For most runners, finishing a marathon is a goal of epic proportions. Don Kardong, a competitor in the 1976 Olympic Marathon, founder and race director of Bloomsday, has run about fifty of them. He’s currently training for the Seattle Marathon, and running around 40 miles per week. If he runs fast enough in Seattle on November 26, he’ll qualify for the Boston Marathon and a whole winter’s worth of marathon training. Here’s what works to keep him running through the colder weather.
Shoes: “If you get the shoes right, everything else falls into place,” Kardong said. Shoes are especially important when running greater distances: “Something that might not show up when you’re running four to five miles per week will make a difference when you start training for a marathon.”
Currently, Kardong is running in Asics, but he also commented favorably on old pairs of Nike and New Balance shoes. Keep in mind, though, “one person’s favorite shoe is another person’s poison. If you stick with well-known brands, you’ll have plenty of choices.” Kardong replaces his shoes about every 500 miles.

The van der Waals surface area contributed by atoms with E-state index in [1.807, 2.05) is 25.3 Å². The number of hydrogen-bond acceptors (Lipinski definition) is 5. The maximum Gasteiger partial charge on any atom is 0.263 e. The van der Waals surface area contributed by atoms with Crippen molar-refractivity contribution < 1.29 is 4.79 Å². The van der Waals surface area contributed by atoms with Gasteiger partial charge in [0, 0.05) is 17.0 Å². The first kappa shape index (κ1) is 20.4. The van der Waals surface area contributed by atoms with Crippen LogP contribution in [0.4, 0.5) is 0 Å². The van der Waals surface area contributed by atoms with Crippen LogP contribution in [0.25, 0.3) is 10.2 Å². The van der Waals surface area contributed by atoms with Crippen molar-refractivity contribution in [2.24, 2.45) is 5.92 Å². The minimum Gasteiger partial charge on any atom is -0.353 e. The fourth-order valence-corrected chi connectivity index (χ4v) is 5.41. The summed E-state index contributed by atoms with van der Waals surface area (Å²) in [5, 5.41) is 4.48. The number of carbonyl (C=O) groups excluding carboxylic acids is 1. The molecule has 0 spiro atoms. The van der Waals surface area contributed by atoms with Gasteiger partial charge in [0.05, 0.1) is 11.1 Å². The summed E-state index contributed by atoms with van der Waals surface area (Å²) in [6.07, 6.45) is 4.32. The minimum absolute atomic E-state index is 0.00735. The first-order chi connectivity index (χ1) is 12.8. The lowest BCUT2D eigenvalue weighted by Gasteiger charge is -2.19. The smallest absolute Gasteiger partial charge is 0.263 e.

Clothing On Top: Early in the fall, Kardong only adds a long-sleeved shirt, but as the weather gets colder, he’ll wear at least two layers: a turtleneck long underwear top and a nylon-type jacket. Be careful with layering, though, he warns, because if you have to take something off, you won’t have anywhere to put it.
“People tend to put on too much-when you head out the door, you want to feel a little cool. Then, around ten minutes in, you should feel good.”
Clothing on the Bottom: Kardong prefers running tights that are soft and warm, with a little stretch to them. “A Lycra and synthetic blend works pretty well for just about any winter running conditions.”
When it comes to cold-weather gear, “I don’t look so much at the brand as the kind of fabric, along with fit and function.”
Watch: A Triathlon watch by Timex.
Hat: “If there’s actually rain or snow, I’ll wear a baseball cap-something to keep snow and rain from coming directly into my eyes.” Some people will tell you to wear a wool hat, but “typically I’m interested in radiating the heat, rather than keeping it in.” Instead, he recommends wool socks. “Wool is kind of underrated as a fabric for socks.”
Water Bottle: On a long run, Kardong will sometimes carry a water bottle, usually in a small fanny pack that sits on the lower back.
Additional Accessory: Access to a treadmill, for when the slush, snow and ice make the winter roads too difficult to navigate, and some music to pass the time on said treadmill.
Kardong recommends either running with a partner or making a plan and sticking with it in the colder months. “It’s very easy to just roll over and go back to sleep, but don’t be afraid of the winter. I haven’t found anything that makes me feel as good in the winter as getting out for a run just to be outside. It’s a great feeling – don’t be afraid of it.”